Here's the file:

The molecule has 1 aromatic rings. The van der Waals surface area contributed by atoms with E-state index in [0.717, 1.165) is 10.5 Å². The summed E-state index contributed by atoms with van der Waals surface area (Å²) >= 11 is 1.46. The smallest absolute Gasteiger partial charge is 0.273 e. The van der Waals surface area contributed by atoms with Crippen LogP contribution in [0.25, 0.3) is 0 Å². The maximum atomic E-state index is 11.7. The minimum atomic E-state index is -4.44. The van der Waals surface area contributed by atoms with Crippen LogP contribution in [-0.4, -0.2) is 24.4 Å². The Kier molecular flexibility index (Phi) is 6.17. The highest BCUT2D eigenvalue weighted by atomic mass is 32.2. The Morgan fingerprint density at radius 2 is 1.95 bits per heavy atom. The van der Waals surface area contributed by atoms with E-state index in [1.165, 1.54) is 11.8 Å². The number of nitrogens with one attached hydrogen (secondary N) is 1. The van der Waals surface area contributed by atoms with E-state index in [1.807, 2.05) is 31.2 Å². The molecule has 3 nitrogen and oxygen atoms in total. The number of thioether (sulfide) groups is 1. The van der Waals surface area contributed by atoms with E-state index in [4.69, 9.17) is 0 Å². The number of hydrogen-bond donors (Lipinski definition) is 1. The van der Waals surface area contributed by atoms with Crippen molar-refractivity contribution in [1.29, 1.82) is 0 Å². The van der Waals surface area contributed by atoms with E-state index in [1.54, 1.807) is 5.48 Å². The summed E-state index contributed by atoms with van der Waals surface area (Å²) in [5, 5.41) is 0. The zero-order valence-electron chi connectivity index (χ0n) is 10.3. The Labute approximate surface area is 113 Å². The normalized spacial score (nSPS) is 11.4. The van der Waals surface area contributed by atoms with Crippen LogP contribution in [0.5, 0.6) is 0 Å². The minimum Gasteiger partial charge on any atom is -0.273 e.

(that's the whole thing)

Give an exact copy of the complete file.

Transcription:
The molecule has 1 aromatic rings. The van der Waals surface area contributed by atoms with E-state index in [0.717, 1.165) is 10.5 Å². The summed E-state index contributed by atoms with van der Waals surface area (Å²) >= 11 is 1.46. The smallest absolute Gasteiger partial charge is 0.273 e. The van der Waals surface area contributed by atoms with Crippen LogP contribution in [0.25, 0.3) is 0 Å². The maximum atomic E-state index is 11.7. The minimum atomic E-state index is -4.44. The van der Waals surface area contributed by atoms with Crippen LogP contribution in [-0.4, -0.2) is 24.4 Å². The Kier molecular flexibility index (Phi) is 6.17. The highest BCUT2D eigenvalue weighted by atomic mass is 32.2. The Morgan fingerprint density at radius 2 is 1.95 bits per heavy atom. The van der Waals surface area contributed by atoms with E-state index in [1.165, 1.54) is 11.8 Å². The number of nitrogens with one attached hydrogen (secondary N) is 1. The van der Waals surface area contributed by atoms with E-state index in [1.807, 2.05) is 31.2 Å². The molecule has 3 nitrogen and oxygen atoms in total. The number of thioether (sulfide) groups is 1. The van der Waals surface area contributed by atoms with E-state index in [4.69, 9.17) is 0 Å². The number of hydrogen-bond donors (Lipinski definition) is 1. The van der Waals surface area contributed by atoms with Crippen molar-refractivity contribution in [1.29, 1.82) is 0 Å². The van der Waals surface area contributed by atoms with E-state index in [1.54, 1.807) is 5.48 Å². The summed E-state index contributed by atoms with van der Waals surface area (Å²) in [5, 5.41) is 0. The zero-order valence-electron chi connectivity index (χ0n) is 10.3. The Labute approximate surface area is 113 Å². The normalized spacial score (nSPS) is 11.4. The van der Waals surface area contributed by atoms with Crippen LogP contribution in [0.5, 0.6) is 0 Å². The minimum Gasteiger partial charge on any atom is -0.273 e.